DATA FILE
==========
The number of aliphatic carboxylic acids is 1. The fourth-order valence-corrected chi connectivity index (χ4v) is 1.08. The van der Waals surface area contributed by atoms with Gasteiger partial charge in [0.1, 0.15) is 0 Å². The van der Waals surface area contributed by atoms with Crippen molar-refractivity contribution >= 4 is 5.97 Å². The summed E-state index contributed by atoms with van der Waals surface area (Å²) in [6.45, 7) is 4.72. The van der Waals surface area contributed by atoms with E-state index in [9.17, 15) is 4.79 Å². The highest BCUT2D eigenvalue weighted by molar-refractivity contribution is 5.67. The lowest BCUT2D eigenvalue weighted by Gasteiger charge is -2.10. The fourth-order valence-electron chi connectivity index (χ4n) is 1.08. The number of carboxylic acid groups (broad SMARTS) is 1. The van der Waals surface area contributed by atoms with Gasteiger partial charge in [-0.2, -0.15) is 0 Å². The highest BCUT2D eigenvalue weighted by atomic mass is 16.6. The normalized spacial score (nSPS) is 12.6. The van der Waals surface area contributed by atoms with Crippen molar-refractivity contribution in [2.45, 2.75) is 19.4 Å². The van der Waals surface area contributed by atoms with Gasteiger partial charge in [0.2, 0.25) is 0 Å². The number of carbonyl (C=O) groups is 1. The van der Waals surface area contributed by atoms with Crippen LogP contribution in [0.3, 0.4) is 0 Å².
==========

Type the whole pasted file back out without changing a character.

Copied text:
The number of aliphatic carboxylic acids is 1. The fourth-order valence-corrected chi connectivity index (χ4v) is 1.08. The van der Waals surface area contributed by atoms with Gasteiger partial charge in [0.1, 0.15) is 0 Å². The van der Waals surface area contributed by atoms with Crippen molar-refractivity contribution >= 4 is 5.97 Å². The summed E-state index contributed by atoms with van der Waals surface area (Å²) in [6.45, 7) is 4.72. The van der Waals surface area contributed by atoms with E-state index in [9.17, 15) is 4.79 Å². The highest BCUT2D eigenvalue weighted by molar-refractivity contribution is 5.67. The lowest BCUT2D eigenvalue weighted by Gasteiger charge is -2.10. The fourth-order valence-electron chi connectivity index (χ4n) is 1.08. The number of carboxylic acid groups (broad SMARTS) is 1. The van der Waals surface area contributed by atoms with Gasteiger partial charge in [-0.2, -0.15) is 0 Å². The highest BCUT2D eigenvalue weighted by atomic mass is 16.6. The normalized spacial score (nSPS) is 12.6. The van der Waals surface area contributed by atoms with Crippen molar-refractivity contribution in [2.45, 2.75) is 19.4 Å². The van der Waals surface area contributed by atoms with Gasteiger partial charge in [0.2, 0.25) is 0 Å². The number of carbonyl (C=O) groups is 1. The van der Waals surface area contributed by atoms with Crippen LogP contribution in [0.3, 0.4) is 0 Å².